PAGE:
Policies of U.S. States Have Negligible Impact on Employment Growth

State Groups by Tax Rank
Data Sources: U.S. Bureau of Labor Statistics, U.S. Census, Tax Foundation.
States Top % By Tax Rank
Data Sources: U.S. Bureau of Labor Statistics, U.S. Census, Tax Foundation.
States Bottom 5 By Tax Rank
Data Sources: U.S. Bureau of Labor Statistics, U.S. Census, Tax Foundation.

Annual Change in Distribution of Percents of State Populations That Are Employed

2000 2001 2002 2003 2004 2005
Range 15.6% 14.5% 13.9% 14.0% 14.1% 14.5%
Minimum 30.9% 31.3% 30.9% 30.5% 30.6% 30.7%
Maximum 46.4% 45.8% 44.9% 44.5% 44.7% 45.2%
2006 2007 2008 2009 2010
Range 14.4% 14.3% 14.8% 16.0% 15.6%
Minimum 31.1% 31.1% 30.6% 28.7% 28.3%
Maximum 45.5% 45.4% 45.4% 44.6% 44.0%


What is striking in the first chart above (employment change for groups of states defined by Tax Climate Ranking) is that the patterns of change are so similar across the groups.  One might easily imagine the changes are choreographed.

This much unity of change is not consistent with the oft stated assertion that state policies have a large impact on state level employment change.  It is much more consistent with the proposition that state level employment change is driven primarily by economic forces that transcend state boundaries.

This interpretation is supported by variations within Tax Climate Ranking groups (second and third charts).  If state economic policies produced large employment effects, one would expect states with very different Tax Climate Rankings to proceed along visibly different employment change paths, while states with similar Tax Climate Rankings would proceed along similar employment change paths.  This isn’t the case.

The differences among the patterns of change for the closely ranked top ten states and among the patterns of change for the closely ranked bottom ten states appear to be greater than the differences among the patterns of change for groups of states.

Other employment change charts using the same formats  (not included here) display very similar patterns.  Again, patterns of change across groups are very similar  and differences within groups are as large as differences across groups.

For those charts the same employment change data were sorted differently.  One set of charts displays patterns of change for ten groups created by sorting the employment change data on percent of total population employed in 2000 (on the assumption that different initial employment levels might correspond to different policy histories and thus produce divergent change patterns).  The second set displays patterns for groups created by sorting the data on change in the percent of total population employed from 2000 to 2010 (on the assumption that differences among states in how well they performed over the decade might reflect policy differences other than Tax Climate that would produce noticeable differences in patterns of change).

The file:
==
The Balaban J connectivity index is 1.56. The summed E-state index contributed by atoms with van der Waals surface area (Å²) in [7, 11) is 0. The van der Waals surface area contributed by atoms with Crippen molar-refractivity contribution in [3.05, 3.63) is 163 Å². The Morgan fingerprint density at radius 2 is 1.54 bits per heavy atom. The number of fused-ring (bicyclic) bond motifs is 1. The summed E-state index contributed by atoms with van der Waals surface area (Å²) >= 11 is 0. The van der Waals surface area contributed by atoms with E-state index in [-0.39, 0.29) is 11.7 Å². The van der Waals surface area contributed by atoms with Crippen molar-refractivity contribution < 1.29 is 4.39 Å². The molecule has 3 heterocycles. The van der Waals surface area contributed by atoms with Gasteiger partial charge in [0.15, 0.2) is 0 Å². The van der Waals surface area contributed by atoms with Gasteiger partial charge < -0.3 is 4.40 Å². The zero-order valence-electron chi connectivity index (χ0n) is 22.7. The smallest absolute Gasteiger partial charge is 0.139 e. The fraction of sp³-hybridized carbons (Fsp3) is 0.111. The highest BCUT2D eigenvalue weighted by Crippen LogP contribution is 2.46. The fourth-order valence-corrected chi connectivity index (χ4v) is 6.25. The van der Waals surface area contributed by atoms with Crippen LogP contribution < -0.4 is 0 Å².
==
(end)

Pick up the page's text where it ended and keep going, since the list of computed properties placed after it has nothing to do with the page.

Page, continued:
The last item above, the table showing the distribution of percents of state populations employed,  offers more evidence that state employment levels change in unison.  Over the course of the decade the highest percent of population employed and the lowest percent change together, producing an almost constant range between highest to lowest.  Again, this is much more in keeping with conclusion that economic forces that transcend states in scope, not state policies, drive employment change at the state level.

A Plausible Explanation

It would be very surprising to find policy differences across states large enough to produce large differences in patterns of employment growth.

First, the states are part of a national governmental system in which constitutional provisions limit the policy options available to states, state governments are very similarly organized, and policy makers generally agree on the beneficence of the free enterprise system.  These factors inhibit the development of large policy differences among states.

Second, when a state enacts a policy or set of policies that seem to provide it with investment and employment growth advantages over other states, those other states adopt those or similar policies very quickly.  Thus, large policy differences will not persist.

Third, U.S. states are exposed to economic forces that are global in scope.  Global financial and production corporations move large volumes of money and commodities  across state and national boundaries.  So do many local businesses.  Ownership often transcends state and national boundaries.   States are subject to the policy rules of numerous  bilateral and multilateral trade and investment agreements entered into by the U.S.

These global economic forces are certainly powerful enough to overwhelm the effects of policies limited in scope to state boundaries and to wash away the employment change differences among states that policy differences might otherwise produce.

No Real U.S. Job Growth Until the World’s Middle and Lower Income Families See Real Income Growth

The distance between the richest and poorest countries has widened to a gulf. The richest country today (Liechtenstein) is three times richer than the richest country in 1970. The poorest country today (Zimbabwe) is about 25 percent poorer than the poorest country in 1970 (also Zimbabwe). It is sobering to see, amid enormous material prosperity in developed countries, that the real average income of people in 13 countries in the bottom quarter of today’s world income distribution is lower than in 1970.”